A look beyond the upcoming season at Tom Hicks' financial troubles and the effects on the Dallas Stars in 2010-2011 and beyond.
When I look at the Stars forwards and ask myself where that warm, fuzzy feeling comes from I find, improbably, that the answer lies in the events of last season. Loui Eriksson, Steve Ott, and James Neal all made monumental leaps in 2008-2009. Though things fell apart in the end, the three of them were in large part responsible for bringing the team from 15th place to 5th place (for a time) last winter. If you add repeat performances from that trio to known quantities in Mike Ribeiro, Brenden Morrow, and Brad Richards, you get the sense that this is a very dangerous group of players if they stay healthy. Not to mention Mike Modano, Jere Lehtinen, or any potential improvement from Fabian Brunnstrom. I'm excited just thinking about it.
But recently on Defending Big D, Brandon wrote the following:
Currently the company line is that the Stars are operating with a budget that is based on the revenue generated by the team. If this line holds true and we see about the same payroll next summer that we have now ($8-$10 million under the salary cap), then the Stars will have a tough time holding onto the talented young players currently on the team. The good news is that aside from a tighter budget and lower operating costs, the Stars should not be affected much short term. But it's what could happen next year that has fans worried, and despite what officials say, perhaps they should be. And I couldn't help but wonder how bad the situation really could be for 2010-2011. There are only 5 teams in the NHL spending less money on payroll this year than the Dallas Stars, and the Sharks, Ducks and Kings are actually spending more. In spite of all of this, there is a great optimism about the upcoming season, and the Stars consider their team one that will contend for a playoff spot. So do I, for what it's worth.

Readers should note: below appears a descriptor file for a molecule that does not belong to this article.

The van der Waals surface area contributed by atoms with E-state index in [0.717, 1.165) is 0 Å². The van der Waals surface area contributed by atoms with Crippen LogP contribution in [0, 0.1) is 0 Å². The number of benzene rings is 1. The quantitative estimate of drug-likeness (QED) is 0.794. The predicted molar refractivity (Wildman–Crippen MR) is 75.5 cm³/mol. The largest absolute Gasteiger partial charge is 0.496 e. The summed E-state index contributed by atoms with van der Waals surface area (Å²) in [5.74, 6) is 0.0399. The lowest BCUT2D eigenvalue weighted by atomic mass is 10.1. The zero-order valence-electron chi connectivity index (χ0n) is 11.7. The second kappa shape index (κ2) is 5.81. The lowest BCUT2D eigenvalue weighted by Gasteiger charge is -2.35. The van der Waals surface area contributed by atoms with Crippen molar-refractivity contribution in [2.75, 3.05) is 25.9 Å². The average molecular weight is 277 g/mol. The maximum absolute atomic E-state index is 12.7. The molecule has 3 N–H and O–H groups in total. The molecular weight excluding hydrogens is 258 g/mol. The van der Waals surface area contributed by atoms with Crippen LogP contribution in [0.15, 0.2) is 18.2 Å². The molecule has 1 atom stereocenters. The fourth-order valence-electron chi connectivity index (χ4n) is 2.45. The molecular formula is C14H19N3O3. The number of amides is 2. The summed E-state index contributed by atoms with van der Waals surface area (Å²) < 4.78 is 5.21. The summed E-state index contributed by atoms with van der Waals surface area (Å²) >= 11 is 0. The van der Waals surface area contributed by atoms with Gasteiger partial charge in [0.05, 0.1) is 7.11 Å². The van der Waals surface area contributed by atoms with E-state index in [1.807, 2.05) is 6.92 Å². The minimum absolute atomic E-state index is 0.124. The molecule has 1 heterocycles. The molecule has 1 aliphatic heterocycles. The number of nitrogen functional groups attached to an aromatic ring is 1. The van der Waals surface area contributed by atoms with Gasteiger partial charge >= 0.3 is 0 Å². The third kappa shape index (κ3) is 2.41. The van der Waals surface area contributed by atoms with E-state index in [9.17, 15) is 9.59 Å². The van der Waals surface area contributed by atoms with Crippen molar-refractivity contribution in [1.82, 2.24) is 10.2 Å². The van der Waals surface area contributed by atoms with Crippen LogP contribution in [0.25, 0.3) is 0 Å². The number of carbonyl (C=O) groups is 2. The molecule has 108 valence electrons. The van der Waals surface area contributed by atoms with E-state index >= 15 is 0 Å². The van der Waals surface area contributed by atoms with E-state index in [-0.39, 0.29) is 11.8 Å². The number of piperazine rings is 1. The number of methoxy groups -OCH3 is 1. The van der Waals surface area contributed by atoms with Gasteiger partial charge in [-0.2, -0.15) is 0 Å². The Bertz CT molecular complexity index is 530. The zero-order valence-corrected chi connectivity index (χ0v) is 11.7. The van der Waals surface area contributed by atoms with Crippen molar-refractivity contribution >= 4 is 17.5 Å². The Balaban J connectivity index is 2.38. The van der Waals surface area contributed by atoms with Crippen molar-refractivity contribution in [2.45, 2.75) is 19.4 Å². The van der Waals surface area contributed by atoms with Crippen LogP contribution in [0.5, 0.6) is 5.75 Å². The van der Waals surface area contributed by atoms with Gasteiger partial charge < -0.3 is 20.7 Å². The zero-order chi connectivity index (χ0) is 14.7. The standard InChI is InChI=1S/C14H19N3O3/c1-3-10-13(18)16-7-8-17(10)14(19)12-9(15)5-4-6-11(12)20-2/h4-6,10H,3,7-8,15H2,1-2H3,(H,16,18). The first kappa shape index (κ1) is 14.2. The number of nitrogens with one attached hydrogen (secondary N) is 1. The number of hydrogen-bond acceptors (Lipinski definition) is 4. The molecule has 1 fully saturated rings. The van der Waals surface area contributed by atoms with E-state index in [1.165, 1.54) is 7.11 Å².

The point is that the reason the Stars are so dangerous this year on a budget, is the same reason they could be just as anemic for many years to come: Their production is coming from players performing beyond their pay grade; players that will need deals soon.
Currently the company line is that the Stars are operating with a budget that is based on the revenue generated by the team. If this line holds true and we see about the same payroll next summer that we have now ($8-$10 million under the salary cap), then the Stars will have a tough time holding onto the talented young players currently on the team.
The good news is that aside from a tighter budget and lower operating costs, the Stars should not be affected much short term. But it's what could happen next year that has fans worried, and despite what officials say, perhaps they should be.
And I couldn't help but wonder how bad the situation really could be for 2010-2011.
There are only 5 teams in the NHL spending less money on payroll this year than the Dallas Stars, and the Sharks, Ducks and Kings are actually spending more. In spite of all of this, there is a great optimism about the upcoming season, and the Stars consider their team one that will contend for a playoff spot. So do I, for what it's worth.
Consider the following from last season:
|Loui Eriksson||24||36||63||$1.7 million|
|Steve Ott||27||19||46||$1.5 million|